Hydrogen Toyota Mirai Hits the Track

Fuel cell vehicles may change the way we drive, offering zero emissions leading to cleaner air. Toyota’s entry will become available in California late this year and may help lead us into a new era of hydrogen infrastructure development and utilization.


Toyota Mirai.
Toyota Mirai.

Hydrogen-powered vehicles are the next big thing, at least in the eyes of those who favor these vehicles. The technology is not new, but it has been receiving a lot of attention lately as various manufacturers, including Honda, Hyundai and Toyota, bring new models to the market. Hydrogen cars are as clean as they come — emitting nothing but water vapor as they travel relatively quietly down the road.

Toyota’s entry into the hydrogen fray has yet to hit the market. When it does, Toyota hopes to do to the market what it did with the Prius. Indeed, with its entire and comprehensive hybrid vehicle lineup.

Hydrogen at the Richmond International Raceway

That model is the Toyota Mirai, a vehicle the manufacturer wants us to become familiar with in the worst way. Toyota just enjoyed one of its best opportunities to do that when the Mirai was the pace car at the Toyota Owners 400 NASCAR Sprint Cup Series race at Richmond International Raceway this past weekend.

Toyota sought and won approval to have the Mirai out front just days before the race was held. The brand isn’t known for performance vehicles, but its trucks are often spotted at work on the grounds of various racing arenas, including the Charlotte Motor Speedway in Concord, NC.

Ahead of the race Ed Laukes, vice president of marketing, performance and guest experience, Toyota Motor Sales, U.S.A., said “Having a hydrogen fuel cell vehicle pace the Toyota Owners 400 is a historic moment for both Toyota and NASCAR and we’re proud it’s the Toyota Mirai. Bringing the Mirai to Richmond to pace this important race is another way for Toyota to showcase our innovation and environmental leadership.”

From Japan to California and Beyond

Following its introduction in Japan, the Toyota Mirai heads to California consumers later this year. Eventually, the model will become available elsewhere, but the Golden State is the only place in the country where a budding hydrogen infrastructure is beginning to take hold. That infrastructure is a public-private partnership between the state, energy companies and manufacturers, including Toyota.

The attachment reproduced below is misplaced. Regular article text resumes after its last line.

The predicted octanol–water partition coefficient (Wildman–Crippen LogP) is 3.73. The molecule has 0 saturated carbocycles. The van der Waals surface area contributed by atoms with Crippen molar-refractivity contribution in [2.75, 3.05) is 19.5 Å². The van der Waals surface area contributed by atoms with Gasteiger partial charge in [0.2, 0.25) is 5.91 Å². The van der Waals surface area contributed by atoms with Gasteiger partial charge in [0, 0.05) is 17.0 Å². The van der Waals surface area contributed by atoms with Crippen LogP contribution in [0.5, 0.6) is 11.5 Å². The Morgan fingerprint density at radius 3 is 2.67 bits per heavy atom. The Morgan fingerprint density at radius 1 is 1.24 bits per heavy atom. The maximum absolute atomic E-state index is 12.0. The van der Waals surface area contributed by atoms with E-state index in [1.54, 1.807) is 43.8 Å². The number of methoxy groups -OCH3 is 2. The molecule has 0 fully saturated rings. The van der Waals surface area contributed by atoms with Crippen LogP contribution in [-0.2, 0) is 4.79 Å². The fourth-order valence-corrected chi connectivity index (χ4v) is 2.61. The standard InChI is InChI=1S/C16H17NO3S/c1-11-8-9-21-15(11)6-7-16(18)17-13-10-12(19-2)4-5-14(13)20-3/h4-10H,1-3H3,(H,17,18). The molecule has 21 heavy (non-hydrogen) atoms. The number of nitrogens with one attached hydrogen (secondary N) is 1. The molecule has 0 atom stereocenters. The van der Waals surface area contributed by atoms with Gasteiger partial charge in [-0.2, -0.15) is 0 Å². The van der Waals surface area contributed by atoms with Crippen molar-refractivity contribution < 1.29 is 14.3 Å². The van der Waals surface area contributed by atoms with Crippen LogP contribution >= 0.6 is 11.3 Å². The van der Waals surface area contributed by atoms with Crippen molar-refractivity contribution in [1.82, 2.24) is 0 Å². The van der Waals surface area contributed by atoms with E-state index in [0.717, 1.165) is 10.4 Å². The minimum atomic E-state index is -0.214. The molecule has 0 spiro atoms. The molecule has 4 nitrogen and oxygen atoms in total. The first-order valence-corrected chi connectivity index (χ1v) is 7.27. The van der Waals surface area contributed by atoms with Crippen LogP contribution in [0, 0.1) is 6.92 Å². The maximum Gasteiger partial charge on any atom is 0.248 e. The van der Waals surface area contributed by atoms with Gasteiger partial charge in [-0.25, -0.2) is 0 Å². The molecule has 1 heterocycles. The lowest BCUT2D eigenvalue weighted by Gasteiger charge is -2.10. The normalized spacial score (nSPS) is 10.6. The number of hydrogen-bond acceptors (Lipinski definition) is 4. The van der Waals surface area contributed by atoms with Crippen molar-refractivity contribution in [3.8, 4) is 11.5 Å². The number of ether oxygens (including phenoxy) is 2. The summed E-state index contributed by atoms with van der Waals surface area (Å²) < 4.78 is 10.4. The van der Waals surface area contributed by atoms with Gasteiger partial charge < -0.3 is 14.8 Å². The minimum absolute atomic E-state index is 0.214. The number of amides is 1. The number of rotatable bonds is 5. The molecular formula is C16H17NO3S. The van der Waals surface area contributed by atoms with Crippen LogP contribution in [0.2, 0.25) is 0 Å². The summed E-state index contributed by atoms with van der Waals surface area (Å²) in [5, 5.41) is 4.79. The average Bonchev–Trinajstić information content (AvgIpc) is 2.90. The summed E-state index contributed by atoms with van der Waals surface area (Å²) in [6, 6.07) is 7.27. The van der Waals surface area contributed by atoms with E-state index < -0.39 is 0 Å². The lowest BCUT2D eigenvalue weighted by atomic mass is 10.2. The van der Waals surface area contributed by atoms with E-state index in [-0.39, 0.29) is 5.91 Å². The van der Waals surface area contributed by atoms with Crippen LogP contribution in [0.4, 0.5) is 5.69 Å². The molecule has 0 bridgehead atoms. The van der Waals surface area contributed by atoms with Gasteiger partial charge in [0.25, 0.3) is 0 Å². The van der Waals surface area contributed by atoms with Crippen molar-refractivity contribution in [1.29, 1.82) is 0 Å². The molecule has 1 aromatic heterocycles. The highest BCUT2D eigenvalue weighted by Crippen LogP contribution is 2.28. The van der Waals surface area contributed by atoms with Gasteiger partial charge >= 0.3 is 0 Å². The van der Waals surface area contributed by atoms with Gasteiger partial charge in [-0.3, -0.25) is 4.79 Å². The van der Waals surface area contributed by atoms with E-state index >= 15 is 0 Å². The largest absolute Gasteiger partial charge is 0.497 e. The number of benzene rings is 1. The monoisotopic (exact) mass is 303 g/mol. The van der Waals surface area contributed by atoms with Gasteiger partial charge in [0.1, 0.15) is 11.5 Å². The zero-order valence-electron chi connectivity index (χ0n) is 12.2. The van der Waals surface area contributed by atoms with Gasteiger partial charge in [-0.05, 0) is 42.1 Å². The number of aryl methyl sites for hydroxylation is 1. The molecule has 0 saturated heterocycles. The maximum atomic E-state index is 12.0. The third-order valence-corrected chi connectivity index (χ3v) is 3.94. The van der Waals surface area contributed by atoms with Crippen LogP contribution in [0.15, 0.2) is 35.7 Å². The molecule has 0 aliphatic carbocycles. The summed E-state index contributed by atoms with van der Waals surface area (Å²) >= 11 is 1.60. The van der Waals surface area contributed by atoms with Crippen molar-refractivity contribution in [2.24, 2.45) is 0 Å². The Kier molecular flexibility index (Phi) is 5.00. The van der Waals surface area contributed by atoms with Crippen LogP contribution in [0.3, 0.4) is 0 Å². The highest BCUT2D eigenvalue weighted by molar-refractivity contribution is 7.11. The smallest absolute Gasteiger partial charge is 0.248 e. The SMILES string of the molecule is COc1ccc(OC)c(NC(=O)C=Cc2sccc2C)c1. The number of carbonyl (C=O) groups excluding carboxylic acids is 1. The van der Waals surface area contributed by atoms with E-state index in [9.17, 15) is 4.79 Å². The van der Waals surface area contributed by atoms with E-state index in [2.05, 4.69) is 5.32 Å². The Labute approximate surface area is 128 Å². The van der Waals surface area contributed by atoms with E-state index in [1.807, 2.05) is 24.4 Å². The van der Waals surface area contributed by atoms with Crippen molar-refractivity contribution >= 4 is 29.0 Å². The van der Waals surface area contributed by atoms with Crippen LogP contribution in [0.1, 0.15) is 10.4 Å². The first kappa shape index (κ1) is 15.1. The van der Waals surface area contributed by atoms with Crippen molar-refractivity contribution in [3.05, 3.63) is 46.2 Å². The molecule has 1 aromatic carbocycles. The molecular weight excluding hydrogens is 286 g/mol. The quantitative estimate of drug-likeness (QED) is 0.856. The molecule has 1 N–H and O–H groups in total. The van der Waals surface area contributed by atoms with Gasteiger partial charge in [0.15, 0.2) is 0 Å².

When the 2016 Toyota Mirai arrives stateside, it will receive the usual scrutiny from everyone. In any case, the vehicle has been on display at major auto shows since the beginning of the year and millions of people have had the opportunity to see it.

Four Doors and a Polymer Electrolyte Fuel Cell

The Mirai — Japanese for future — is a four-door, midsize sedan. It has a front-wheel drive layout and it will seat four. The fuel cell stack is comprised of a solid polymer electrolyte fuel cell making 153 horsepower. Thus, its 0-to-60 mpg time will come in around 9 seconds or a lot slower than the typical pure electric vehicle.

The Toyota Mirai makes use of an AC synchronous electric generator and will come with a pair of carbon fiber high-pressure tanks. Refueling time is about five minutes and vehicle range is 300 miles. It will take compressed hydrogen gas and utilize a nickel-metal hydride battery.

This unibody model will feature a push-button start system, an independent MacPherson strut front suspension with a stabilizer bar and hydraulic front shock absorbers, a double wishbone rear suspension with coil springs, trailing arms along with a stabilizer bar and hydraulic shock absorbers. Power-assisted ventilated front disc brakes and solid rear disc brakes are also included. An electric-powered-assisted rack-and-pinion system will be present.

Sitting on a 109.4-inch wheelbase, the Mirai is 192.5 inches long or about 1.5 inches longer than America’s best-selling car, the Toyota Camry.

Toyota Mirai: From Race Car to Dealer Showroom

No doubt, the Toyota Mirai will get a number of additional looks between now and when it goes on sale later this year. Like the Prius, the Mirai will not win any fashion awards — the design is nearly as polarizing as it can be. Then again, when you see one you won’t forget it, nor will you fail to understand what it can do. That dubious design may be part of Toyota’s strategy to tell the world that hydrogen is here.

Photo courtesy of Toyota Motors.

Author: Matthew Keegan
Matt Keegan has maintained his love for cars ever since his father taught him kicking tires can be one way to uncover a problem with a vehicle’s suspension system. He since moved on to learn a few things about coefficient of drag, G-forces, toe-heel shifting, and how to work the crazy infotainment system in some random weekly driver. Matt is a member of the Washington Automotive Press Association and is a contributor to various print and online media sources.

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